“You’d take that up with the cook around her,” said the man.

I looked down the hallway. I know not how much time you’ve modern day steamers, Hildebrand, but they are dreadfully claustrophobic places. The halls, in steerage at least, aren’t wide enough for two to walk abreast. The halls, stretching out before me seemed to lose all relevance in distance. Where there was a curve at the very end of the hall and where there was a door seemed to be nearly a hand’s breadth away. I do hate these closed spaces.

Without a word I walked away. My appetite was indeed gone. Vanquished by the blast of unfortunate vertigo. But I had no desire to work for a kitchen. Really, Hildebrand, I am a dignified layabout despite being a layabout. I know you shake your head, but I will not debase myself with washing dishes or wiping down tables.

I walked down the same hall I had just come to dislike so strongly, turned the corner and followed the exit signs to one of the elevators. The porter there asked if I were going up. I told him I was.

“All the way up, sir?”

“Yes. I need some fresh air,” I told him.

“Very well then.”

On the deck we hadn’t even pushed off yet. Cuxhaven was socked in with dense mist and the air was chill and moist. Goose flesh popped out on my skin. A great many people seemed to be upon the deck, though I hadn’t had anyone else in my elevator. heads with hats and pony tales clustered here and there and hung over the railings on all sides. Suddenly the crowd, I among them, jumped about a foot in the air as the fog horn of RMS Sixsmith blasted forth. And again it went, long and hard and lonely into the gray day that would surely be left behind once we were away from the continent. I covered my ears, the blast was so loud. Not at all agreeable before breakfast–even if I had lost my appetite.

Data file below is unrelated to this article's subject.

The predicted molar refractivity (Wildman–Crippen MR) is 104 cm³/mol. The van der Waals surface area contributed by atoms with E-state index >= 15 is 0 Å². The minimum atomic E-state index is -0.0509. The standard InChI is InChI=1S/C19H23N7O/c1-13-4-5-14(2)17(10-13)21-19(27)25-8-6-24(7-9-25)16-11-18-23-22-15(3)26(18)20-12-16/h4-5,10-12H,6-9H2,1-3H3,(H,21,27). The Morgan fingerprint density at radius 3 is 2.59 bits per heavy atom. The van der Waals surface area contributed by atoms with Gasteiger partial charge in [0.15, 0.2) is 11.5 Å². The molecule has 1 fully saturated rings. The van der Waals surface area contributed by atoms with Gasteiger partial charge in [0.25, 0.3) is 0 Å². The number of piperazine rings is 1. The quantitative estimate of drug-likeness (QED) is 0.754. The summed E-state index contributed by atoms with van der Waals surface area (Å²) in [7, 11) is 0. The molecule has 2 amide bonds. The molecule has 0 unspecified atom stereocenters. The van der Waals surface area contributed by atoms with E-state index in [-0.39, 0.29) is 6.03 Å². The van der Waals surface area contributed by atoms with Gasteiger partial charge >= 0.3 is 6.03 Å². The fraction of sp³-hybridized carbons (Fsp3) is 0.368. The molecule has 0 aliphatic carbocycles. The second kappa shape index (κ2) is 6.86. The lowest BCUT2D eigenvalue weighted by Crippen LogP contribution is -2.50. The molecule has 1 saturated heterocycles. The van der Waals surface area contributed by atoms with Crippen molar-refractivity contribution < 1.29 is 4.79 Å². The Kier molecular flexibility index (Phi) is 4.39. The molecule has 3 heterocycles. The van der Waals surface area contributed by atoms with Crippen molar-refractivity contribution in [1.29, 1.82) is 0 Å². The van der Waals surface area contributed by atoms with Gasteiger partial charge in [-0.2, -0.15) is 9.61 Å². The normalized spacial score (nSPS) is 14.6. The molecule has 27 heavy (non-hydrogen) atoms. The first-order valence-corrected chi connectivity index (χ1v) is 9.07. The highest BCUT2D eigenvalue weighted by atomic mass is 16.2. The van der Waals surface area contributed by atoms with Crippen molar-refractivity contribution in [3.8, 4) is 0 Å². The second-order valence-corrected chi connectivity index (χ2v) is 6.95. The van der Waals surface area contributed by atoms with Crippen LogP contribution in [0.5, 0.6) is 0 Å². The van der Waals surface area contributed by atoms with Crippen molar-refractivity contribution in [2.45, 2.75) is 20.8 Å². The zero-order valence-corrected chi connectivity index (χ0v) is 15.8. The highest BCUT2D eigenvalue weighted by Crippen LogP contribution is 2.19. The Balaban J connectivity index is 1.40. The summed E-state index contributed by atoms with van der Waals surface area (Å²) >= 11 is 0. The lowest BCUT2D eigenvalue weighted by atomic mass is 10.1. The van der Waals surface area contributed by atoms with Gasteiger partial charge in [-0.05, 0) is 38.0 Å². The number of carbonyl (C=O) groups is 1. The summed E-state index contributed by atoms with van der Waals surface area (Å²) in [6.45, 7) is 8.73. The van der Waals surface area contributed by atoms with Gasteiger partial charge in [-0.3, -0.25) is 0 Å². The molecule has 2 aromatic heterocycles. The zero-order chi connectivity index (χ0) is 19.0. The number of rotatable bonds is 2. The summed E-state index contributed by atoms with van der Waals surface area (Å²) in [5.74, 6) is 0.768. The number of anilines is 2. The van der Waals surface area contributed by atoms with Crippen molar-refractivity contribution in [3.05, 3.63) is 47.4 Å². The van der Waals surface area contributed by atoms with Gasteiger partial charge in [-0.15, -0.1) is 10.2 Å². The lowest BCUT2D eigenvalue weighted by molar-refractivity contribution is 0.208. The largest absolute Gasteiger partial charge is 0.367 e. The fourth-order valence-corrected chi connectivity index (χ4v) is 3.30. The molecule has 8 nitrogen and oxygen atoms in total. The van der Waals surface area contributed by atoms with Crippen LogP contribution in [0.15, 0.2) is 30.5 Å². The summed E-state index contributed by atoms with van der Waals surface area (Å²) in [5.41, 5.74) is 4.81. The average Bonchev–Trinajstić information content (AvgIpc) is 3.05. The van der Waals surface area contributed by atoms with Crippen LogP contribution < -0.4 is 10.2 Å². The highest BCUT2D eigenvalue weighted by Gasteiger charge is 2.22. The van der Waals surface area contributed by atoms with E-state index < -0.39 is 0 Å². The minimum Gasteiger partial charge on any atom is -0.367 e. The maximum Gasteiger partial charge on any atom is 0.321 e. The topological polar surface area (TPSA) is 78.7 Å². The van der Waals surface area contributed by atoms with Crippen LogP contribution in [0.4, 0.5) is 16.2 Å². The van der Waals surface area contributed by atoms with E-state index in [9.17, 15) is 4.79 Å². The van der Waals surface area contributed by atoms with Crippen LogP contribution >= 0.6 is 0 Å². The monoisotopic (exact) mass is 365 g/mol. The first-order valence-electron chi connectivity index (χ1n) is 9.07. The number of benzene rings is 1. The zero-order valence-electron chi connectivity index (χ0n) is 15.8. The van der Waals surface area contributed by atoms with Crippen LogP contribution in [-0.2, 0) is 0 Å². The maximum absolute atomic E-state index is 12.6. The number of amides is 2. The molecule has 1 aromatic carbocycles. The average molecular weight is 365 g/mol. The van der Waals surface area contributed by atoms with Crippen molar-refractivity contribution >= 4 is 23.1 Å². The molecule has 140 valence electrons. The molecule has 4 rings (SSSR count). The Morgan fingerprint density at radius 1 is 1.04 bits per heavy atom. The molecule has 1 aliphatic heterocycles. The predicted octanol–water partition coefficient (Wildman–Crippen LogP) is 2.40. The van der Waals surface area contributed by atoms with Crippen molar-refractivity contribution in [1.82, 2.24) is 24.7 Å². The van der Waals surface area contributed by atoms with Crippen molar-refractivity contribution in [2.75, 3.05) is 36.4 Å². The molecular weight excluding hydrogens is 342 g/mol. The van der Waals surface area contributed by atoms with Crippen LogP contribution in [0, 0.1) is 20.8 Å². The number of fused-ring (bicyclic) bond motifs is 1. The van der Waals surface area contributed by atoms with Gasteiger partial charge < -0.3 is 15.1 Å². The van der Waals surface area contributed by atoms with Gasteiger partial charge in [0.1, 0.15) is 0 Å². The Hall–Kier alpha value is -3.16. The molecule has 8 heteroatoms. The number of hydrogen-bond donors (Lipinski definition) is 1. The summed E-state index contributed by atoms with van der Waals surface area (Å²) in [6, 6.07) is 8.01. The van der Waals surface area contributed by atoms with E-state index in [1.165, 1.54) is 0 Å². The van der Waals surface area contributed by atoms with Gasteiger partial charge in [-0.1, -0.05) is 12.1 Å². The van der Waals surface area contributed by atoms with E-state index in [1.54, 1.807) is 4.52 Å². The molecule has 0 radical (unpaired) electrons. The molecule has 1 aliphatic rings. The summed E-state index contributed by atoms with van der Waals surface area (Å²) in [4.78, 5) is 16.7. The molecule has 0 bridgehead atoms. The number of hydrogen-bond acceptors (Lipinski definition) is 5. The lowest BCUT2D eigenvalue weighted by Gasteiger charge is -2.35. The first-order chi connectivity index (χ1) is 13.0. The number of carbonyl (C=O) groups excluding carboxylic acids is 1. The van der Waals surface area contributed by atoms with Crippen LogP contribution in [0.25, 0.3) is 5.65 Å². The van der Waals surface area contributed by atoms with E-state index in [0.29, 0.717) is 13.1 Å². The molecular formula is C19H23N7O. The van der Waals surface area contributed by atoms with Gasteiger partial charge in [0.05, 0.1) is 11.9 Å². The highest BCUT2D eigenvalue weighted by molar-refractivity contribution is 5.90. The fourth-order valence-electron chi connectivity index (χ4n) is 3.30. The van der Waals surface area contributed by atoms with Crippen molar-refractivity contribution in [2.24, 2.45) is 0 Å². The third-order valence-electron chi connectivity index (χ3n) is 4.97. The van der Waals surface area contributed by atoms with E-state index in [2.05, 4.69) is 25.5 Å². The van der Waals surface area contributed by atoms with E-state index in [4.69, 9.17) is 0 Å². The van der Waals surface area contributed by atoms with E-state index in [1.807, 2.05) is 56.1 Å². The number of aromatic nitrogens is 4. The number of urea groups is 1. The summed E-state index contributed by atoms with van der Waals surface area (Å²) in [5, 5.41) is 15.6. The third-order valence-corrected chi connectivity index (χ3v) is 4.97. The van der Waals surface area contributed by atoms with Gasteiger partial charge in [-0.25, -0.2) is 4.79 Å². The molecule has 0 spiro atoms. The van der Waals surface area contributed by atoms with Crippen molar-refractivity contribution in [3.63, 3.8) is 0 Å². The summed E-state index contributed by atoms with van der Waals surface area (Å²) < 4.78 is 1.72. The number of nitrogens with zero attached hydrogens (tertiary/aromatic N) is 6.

If it wasn’t my luck though, Hildebrand, we began to move at that very moment. Pushed off just as I had arrive on the deck. The crowd cheered and whistled and I couldn’t help joining in. This was, for me, the continuation of my life. If I had stayed upon the continent I would not have fared well. But now my survival was ensured. How could I not rejoice. That is, at least, how it felt.